Electroni Data Interchange (EDI) has for a number of years allowed high speed, secure, communication across such boundaries. For a number of reasons, EDI has failed to be adopted by other than the largest manufacturers (and suppliers they insisted use it to communicate). It seems to have been regarded (perhaps with some justification) as being expensive and unfriendly.

Now we have the concept of the Extranet (a web-based information service also operating coherently and securely across a number of organisations) and the integrated ERP (enterprise resource planning) system.

A modern supply chain network might include a mixture of 'classic' manufacturing software packages together with, for example, a web-based catalogue, an e-commerce transaction and payment system and so on.

Examples of innovative approaches to parts of the supply chain include:

  • Mass customisation The buyer (in a retail store perhaps) chooses his/her individual form of the product. The 'system' aggregates such individual orders and schedules picking, assembly or production as appropriate.
  • Online bidding This is a new model of procurement in which a manufacturer sends a specification and drawing to a number of potential suppliers (perhaps worldwide) and then holds multiple bidding rounds until a mutually agreed price is reached within the parameters of the bidding process. (This was the process recently - March 2000 - used by the UK government to auction off licenses for the next generation of mobile phone services.)
  • Shared distribution linked back to production The use of a shared warehouse to supply a number of retailers is common. However, the technology now allows the data acquired at the warehouse as shipments are made to retailers to be aggregated and used to generate automatic replenishment orders to the manufacturer.

Of course, some of the changes that are possible can be accelerated or retarded by a supportive national (or regional) infrastructure - where the infrastructure includes policy, regulation, legislation, etc. Governments have their part to play in encouraging and supporting supply chain innovation - in a global economy, elements of the supply chain can often be moved elsewhere.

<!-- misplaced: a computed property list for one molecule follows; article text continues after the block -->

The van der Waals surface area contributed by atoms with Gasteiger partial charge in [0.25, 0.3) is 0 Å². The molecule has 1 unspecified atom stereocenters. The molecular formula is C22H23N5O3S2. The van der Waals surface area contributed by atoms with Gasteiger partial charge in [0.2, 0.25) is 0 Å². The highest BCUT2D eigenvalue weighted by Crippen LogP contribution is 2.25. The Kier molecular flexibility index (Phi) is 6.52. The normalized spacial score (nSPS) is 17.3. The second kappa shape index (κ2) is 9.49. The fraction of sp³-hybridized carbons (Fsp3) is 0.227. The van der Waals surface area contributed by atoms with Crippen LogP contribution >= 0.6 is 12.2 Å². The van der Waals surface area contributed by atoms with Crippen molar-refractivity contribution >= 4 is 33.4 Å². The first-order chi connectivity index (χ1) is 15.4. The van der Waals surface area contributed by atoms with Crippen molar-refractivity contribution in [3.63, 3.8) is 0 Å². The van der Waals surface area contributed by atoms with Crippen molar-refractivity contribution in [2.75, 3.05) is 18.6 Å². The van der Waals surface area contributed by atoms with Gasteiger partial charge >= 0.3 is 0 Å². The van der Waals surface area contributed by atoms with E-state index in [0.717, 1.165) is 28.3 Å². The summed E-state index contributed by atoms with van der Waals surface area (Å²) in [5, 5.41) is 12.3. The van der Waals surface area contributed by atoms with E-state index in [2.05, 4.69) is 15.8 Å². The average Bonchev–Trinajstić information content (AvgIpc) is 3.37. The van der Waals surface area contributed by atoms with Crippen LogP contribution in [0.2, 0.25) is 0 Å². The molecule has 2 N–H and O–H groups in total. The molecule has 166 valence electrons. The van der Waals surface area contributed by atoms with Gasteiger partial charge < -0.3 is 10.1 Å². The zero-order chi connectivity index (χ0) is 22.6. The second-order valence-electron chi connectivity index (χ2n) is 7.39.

In the UK, there is a serious debate, for example, on the influence of joining (or not) the Euro-currency, and the implications of the decision for manufacturing organisations. The jury is still out as to whether the Euro will trigger supply chain re-configuration or whether its adoption is basically a financial and political event.


Supply chain innovation is essential if manufacturing organisations are to remain competitive.

An efficient supply chain network can provide :

  • an ability to source globally
  • online, real-time information networked around the organisation (and perhaps wider) giving full supply chain visibility
  • information management across, rather than only within, organisational boundaries
  • an ability to offer 'local' products globally
  • improved customer response times
  • lower inventories
  • shorter 'time to market' for new products.

Innovation may take place at the design level (the kind of supply chain to be adopted) or at the process level (how parts of the designed supply chain are implemented). Technology may offer opportunities for either or both to be addressed, and supply chains are changing as a result of technology adoption - though perhaps not fast enough in some countries, where over-regulation and an unsupportive infrastructure hinder rather than help.